The Value of Standardized Testing


Megan Lenzi

The ACT/SAT is an integral part of the college application process. However, does standardized testing fairly determine college readiness?

In what should come as a surprise to no one, there is not one person on the Drops of Ink staff who holds a positive opinion of standardized testing. At best, people were ambivalent.

Test scores are an integral part of the application process for colleges, and this, working in tandem with the one-dimensional view of students they exacerbate, is a source of mass discontent among high school students. And how can you blame us? There are multitudes of circumstances that could potentially influence — for better or for worse — the score a student receives, none of which a test score has the capacity to measure.

Although there is a growing movement among some colleges to place less stock in test scores, the majority of institutions still utilize them as a baseline to see if a student’s application should be considered. Naturally, this leaves many students feeling disheartened and ultimately frustrated, as anyone would be if the validity of effort spanning four arduous years hinged on a single test score.

Additionally, a dichotomy exists between the content of these tests, the manner in which they are prepared for and the reality of the college experience. This is evidenced in how they are tutored for, where many students are not taught content but rather test-taking strategies and time management. As a measurement of college readiness, many hold that tests like the ACT and SAT do not live up to what they claim to measure. Compared to the plentiful variety of majors offered for undergraduate students, the range of subjects assessed in these tests are shockingly deficient. The one somewhat relevant proficiency that standardized tests gauge is mental endurance, which is ultimately made a moot point in recognizing that there are very few instances when college students will take a four-hour test. To circumvent this, it would be nice to give students a choice in the order that they take the sections, so that nobody would have to take their worst section last, when they are mentally exhausted.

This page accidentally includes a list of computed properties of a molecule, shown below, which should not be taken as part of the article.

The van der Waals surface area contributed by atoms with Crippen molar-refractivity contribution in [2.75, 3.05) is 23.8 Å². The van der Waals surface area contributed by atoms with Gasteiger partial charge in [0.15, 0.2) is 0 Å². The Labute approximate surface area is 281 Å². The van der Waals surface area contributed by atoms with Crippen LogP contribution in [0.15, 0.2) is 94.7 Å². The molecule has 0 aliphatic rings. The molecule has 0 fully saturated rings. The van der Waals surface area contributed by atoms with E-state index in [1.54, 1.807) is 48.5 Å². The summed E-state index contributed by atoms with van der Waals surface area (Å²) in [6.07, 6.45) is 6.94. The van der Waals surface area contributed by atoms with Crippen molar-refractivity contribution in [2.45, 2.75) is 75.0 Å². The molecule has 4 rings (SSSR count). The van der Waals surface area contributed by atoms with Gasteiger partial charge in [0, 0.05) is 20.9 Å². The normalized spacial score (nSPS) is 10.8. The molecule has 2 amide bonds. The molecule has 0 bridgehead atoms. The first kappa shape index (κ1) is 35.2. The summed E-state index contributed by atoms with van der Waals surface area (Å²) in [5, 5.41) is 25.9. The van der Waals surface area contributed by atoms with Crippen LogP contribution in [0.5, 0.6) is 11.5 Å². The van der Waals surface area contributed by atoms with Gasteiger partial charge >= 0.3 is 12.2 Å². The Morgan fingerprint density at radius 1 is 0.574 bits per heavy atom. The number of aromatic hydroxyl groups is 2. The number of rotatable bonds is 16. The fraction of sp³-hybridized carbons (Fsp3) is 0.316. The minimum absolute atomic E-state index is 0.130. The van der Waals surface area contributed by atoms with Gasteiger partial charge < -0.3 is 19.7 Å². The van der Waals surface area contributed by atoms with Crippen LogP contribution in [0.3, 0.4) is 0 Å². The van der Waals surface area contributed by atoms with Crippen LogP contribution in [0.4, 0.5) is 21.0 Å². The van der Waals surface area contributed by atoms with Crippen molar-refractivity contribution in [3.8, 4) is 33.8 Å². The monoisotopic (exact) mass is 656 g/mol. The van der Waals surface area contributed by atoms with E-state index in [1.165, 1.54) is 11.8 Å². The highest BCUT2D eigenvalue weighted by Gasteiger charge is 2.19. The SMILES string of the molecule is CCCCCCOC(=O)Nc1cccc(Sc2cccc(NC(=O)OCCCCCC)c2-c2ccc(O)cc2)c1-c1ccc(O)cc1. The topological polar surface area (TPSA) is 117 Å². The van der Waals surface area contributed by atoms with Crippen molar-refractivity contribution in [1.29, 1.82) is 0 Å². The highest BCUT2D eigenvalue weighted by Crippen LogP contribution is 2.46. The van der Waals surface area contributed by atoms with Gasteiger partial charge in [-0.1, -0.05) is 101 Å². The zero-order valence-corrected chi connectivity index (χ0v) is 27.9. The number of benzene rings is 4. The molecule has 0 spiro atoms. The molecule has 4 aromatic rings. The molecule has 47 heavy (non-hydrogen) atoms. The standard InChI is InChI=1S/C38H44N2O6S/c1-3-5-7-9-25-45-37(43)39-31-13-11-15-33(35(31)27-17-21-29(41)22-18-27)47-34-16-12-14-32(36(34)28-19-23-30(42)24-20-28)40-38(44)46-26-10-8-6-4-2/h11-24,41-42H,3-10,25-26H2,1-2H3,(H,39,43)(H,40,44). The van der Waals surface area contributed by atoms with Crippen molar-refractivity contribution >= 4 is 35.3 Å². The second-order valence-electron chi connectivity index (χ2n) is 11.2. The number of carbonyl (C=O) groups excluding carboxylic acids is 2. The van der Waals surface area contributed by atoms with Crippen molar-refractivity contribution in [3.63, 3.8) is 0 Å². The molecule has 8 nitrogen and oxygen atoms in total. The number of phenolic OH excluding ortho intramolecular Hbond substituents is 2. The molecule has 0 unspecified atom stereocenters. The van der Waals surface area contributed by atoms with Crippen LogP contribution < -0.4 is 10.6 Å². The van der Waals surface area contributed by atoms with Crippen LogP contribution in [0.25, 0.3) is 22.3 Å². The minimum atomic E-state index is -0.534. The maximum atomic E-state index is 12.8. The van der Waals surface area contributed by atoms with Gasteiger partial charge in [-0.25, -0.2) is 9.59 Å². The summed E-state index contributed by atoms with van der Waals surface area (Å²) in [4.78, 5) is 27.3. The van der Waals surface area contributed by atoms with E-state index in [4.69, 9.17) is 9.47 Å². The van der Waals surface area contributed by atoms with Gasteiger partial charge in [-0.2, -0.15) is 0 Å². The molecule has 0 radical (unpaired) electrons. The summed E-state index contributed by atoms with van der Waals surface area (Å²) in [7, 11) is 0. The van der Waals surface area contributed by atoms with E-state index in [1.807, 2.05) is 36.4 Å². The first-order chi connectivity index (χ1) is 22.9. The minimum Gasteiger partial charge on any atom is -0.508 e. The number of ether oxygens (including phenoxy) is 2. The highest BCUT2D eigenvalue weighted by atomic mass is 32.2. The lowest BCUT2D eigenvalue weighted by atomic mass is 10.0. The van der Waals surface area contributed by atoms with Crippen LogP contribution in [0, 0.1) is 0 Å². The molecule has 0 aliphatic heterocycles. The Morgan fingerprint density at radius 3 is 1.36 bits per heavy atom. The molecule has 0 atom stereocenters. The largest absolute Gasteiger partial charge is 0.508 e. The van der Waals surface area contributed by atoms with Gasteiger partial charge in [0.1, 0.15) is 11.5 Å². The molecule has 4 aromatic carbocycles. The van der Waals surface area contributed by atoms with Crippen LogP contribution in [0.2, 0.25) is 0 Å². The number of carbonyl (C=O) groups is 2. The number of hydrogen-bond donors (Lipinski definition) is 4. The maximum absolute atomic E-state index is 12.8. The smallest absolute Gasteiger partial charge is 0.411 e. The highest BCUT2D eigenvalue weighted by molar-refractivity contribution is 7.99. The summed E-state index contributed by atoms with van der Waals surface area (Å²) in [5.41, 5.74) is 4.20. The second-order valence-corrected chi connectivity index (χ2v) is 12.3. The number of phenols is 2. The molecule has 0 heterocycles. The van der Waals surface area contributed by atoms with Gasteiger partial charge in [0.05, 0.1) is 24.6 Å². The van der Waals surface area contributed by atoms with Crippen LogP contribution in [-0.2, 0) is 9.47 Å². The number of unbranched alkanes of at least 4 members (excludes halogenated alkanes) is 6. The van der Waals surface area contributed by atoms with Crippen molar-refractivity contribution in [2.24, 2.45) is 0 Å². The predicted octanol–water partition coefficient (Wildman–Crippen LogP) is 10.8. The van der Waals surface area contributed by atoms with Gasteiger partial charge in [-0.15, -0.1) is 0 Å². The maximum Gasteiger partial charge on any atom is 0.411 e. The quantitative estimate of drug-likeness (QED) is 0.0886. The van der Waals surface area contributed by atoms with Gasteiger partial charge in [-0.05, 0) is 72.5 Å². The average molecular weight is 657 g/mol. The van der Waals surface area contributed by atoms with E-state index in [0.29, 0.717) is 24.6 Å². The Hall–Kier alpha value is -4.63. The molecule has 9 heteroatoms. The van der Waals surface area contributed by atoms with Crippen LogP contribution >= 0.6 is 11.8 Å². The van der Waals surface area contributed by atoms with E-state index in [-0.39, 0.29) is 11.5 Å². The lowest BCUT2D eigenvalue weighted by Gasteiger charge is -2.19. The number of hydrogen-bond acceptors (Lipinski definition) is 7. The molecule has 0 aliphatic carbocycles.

But there is one thing that seems to be ever-central to the debate surrounding standardized tests: their “fairness,” or whether or not they live up to the standardized component of their name. A “standard” is defined by Merriam-Webster as “an idea or thing used as a measure, norm, or model in comparative evaluation.” However, in taking into account economic circumstances and fluctuations in the quality of education from district to district, can we call these tests standardized? Wealthier school districts have a clear advantage in that their focus is not expended on preventing students from dropping out, as opposed to less affluent districts, meaning their central goal is college readiness. Furthermore, many residents of wealthy districts have excess money to spend on commodities like pricey tutoring hours and prep books, meaning that their children go into test day better prepared than those who are unable to afford the same luxuries.

In discussions among students at LHS concerning the equity of standardized testing, the influence of economic circumstance is not often brought up, at least not in a manner directly related to its effect on us. Although there are many facets of these tests that unequivocally ought to be improved upon or even completely changed, it is important to recognize the privilege that the students of LHS enjoy regarding these tests. It’s easy to get caught up in the stress and frustration wrought by expectations placed upon us by peers, parents or colleges. However, we are one of the best public high schools in the state, with SAT and ACT averages, respectively, soaring above the national average at 1211 and 25.9 in comparison to 1068 and a 20.8. 

So, despite the animosity that students at LHS may feel towards these tests, it is essential to acknowledge the privilege we possess on account of where we live, which serves as nothing but a benefit in the long run. Although the same problems with these tests do also apply to us, by no means have we gotten the short end of the standards.